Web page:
Letter to Mary A. Hawley


Dublin Core


3 leaves 6" x 8"


Hawley writes: that he has received over ten letters recently; that he is proud of the American offensive and its effectiveness; that he has not had a bath in over two months and complains about the effects of not bathing for two months; and speaks about his lieutenant, who treats the men well.



Document Item Type Metadata


Sept. 30, 1918

Dear Mother –
I have a few minutes to spare and I’m trying to make use of it by writing. I received about ten letters from you and Mayme, also Ivan and Aunt Bess. I guess you see by the papers of the biggest drive in history is taking place. We are in the midst of it. We have taken several miles of Fritzie’s trenches and have got Fritzie still running. Our division ought to be able to have a good rest after we get out of this front because we have had about the hardest kind of ground to fight over and have been continuously fighting ever since we went into the line. The only rest we have had is when we are traveling. I haven’t had a bath in over two months and have had one clean pair of underwear and one pair of clean socks, so you can see it is great to be a soldier, but I don’t mind it now. I guess I can stand the cooties and whatever other hardships there are. When we came to this front we hiked thirty miles in one night with full packs. Believe me, I was tired. I suppose you and Father get very tired riding in the Ford that distance. Our Lieutenant just gave us a cigar a piece. He certainly looks after us boys just like a father. Well, I hope that I am home soon so that I can get a ride before Father gets it wore out. You will have to come down to New York and get me in the car, Tell Father that I don’t want any of my letters published in the papers, so I can write any for them. Let Corp. Stark write them, he has more time than Id have. If you saw the way I am writing this, you would wonder how I ever finished it. One minute I duck a shell and the next I have to scratch a cootie that is biting me. I received the second letter from Reverend Colburn but don’t get a chance to answer it. It is very good news and do like to receive them. I wish that I had more time that I could answer. You thank him for me when you see him. So, you didn’t like my picture, well we will try again as soon as I get a chance. Here is a clipping from one of the papers they sent me from Ansonia but would rather not have them published. I saw young Johnson a couple of days ago. He was on his way to the hospital. He got some gas. I don’t know how bad. You can send me cigarettes and candy, etc. through Macy’s or Wannamaker’s in New York to be forwarded to their store in Paris. Well, this is all for now. Best regards to everybody. I remain,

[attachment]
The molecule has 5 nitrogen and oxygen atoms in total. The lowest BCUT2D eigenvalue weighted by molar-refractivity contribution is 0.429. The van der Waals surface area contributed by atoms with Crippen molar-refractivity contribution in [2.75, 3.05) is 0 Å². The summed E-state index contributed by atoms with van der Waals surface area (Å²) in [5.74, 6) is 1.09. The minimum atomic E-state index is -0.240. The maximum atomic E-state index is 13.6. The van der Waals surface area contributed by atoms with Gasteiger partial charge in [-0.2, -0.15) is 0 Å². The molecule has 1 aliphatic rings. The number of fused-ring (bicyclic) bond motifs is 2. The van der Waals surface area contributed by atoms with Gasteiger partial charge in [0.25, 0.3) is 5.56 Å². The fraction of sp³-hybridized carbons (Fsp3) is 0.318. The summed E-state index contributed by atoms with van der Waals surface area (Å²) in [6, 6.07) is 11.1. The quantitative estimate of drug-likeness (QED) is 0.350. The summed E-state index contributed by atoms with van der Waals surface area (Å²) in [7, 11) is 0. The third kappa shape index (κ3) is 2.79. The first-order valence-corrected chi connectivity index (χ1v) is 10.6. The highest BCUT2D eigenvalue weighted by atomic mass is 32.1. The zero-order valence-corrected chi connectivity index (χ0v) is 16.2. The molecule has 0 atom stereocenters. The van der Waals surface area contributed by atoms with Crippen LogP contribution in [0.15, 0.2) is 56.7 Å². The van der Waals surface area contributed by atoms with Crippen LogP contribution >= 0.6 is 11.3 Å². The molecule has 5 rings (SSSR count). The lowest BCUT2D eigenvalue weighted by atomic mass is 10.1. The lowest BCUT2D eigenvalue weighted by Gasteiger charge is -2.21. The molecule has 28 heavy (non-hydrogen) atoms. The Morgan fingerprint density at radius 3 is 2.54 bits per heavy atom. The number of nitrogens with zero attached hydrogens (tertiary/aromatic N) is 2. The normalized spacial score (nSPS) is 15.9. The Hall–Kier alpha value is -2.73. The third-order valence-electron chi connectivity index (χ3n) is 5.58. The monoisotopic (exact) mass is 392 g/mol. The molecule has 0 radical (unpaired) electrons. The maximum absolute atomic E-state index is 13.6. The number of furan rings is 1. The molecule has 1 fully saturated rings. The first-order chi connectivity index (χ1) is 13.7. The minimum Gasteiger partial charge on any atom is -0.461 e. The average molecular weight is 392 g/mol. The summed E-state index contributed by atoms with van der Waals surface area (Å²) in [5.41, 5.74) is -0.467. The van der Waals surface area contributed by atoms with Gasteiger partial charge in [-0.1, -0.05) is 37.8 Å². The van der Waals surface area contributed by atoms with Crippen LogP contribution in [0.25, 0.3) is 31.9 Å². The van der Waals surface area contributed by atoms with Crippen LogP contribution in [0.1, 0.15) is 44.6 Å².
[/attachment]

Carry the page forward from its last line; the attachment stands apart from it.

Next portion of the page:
Your Son



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Hawley, George B., 1895-1918. “Letter to Mary A. Hawley.” George B. Hawley Collection, MS011
WCSU Archives, 9 July 2019. Accessed on the Web: 23 Mar. 2023.